Archive for September, 2008

Congress to hold off on Anti-NIH Bill

Wednesday, September 17th, 2008

The bill brought forth during last week’s congressional hearing regarding the NIH Public Access Mandate has been shelved until next year, reports Library Journal, but the copyright debate rages on.

The bill, focusing on publisher’s copyright, stated: “No Federal agency may, in connection with a funding agreement…impose or cause the imposition of any term or condition that requires the transfer or license to or for a Federal agency any right provided under [copyright law].”

Congressional Hearing Highlights Debates on Access to Scholary Content

Friday, September 12th, 2008

The Judiciary Committee’s Subcommittee on Courts, the Internet, and Intellectual Property heard testimony Thursday from Nobel Prize winners, open-access advocates, publishers of scholarly content and copyright lawyers regarding the pros and cons of the NIH Publc Access Mandate.  A bill was presented that would curtail the National Institutes of Health’s public-access policy.

The Chronicle of Higher Ed and Library Journal covered the hearing details.

Congressional Hearing to Discuss Fairness of NIH Policy

Monday, September 8th, 2008

The House of Representatives Judiciary Committee’s Subcommittee on Courts, the Internet, and Intellectual Property scheduled a  hearing to address the copyright policy implications of the NIH Public Access Policy.  The hearing will be this Thursday, September 11 at 1pm Eastern and can be viewed online.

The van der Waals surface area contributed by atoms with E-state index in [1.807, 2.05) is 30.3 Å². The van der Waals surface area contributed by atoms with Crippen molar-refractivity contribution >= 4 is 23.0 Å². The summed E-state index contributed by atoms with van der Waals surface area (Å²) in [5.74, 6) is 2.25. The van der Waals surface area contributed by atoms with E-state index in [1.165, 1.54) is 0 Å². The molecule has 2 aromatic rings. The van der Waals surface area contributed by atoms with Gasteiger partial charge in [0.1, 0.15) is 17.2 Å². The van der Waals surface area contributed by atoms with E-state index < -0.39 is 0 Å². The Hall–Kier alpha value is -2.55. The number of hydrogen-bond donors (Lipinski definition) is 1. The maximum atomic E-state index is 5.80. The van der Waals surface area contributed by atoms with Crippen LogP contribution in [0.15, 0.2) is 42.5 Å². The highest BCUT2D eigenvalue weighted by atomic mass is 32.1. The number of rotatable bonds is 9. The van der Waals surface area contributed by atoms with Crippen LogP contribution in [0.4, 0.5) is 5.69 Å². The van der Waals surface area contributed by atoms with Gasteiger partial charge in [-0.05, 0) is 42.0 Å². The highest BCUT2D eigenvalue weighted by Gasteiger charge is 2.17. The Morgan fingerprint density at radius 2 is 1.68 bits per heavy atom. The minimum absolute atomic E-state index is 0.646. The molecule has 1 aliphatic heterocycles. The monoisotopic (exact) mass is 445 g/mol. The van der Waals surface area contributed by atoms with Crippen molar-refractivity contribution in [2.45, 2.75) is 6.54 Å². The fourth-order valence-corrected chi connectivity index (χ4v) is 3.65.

Several members of the UCLA community including the Director of Research, the Director of Office of Intellectual Property Administration, and the University Librarian today sent letters to the California delegation in support of the NIH Public Access Policy to make published research funded by NIH openly accessible after 6 months.

Submit comments to your representative or the chair of the Judiciary Committee.

For more background on the issue, see the Library Journal article “NIH Public Access Policy To Face Copyright Challenge in Congress?”

New Model for Textbooks Makes Content Openly Available

Wednesday, September 3rd, 2008

A recent Wired article “Open Source Textbooks Challenge a Paradigm” focuses on a new way to publish textbooks, study guides and other course materials.  FlatWoldKnowledge offers the content of textbooks openly available on the web at no cost, helping students who worry about high price textbooks.  This new publishing model makes a profit when students buy print copies and study guides.

This model is unique, but other open-access teaching material projects include CourseSmart, Connexions at Rice University, and the Global Text Project at the University of GA.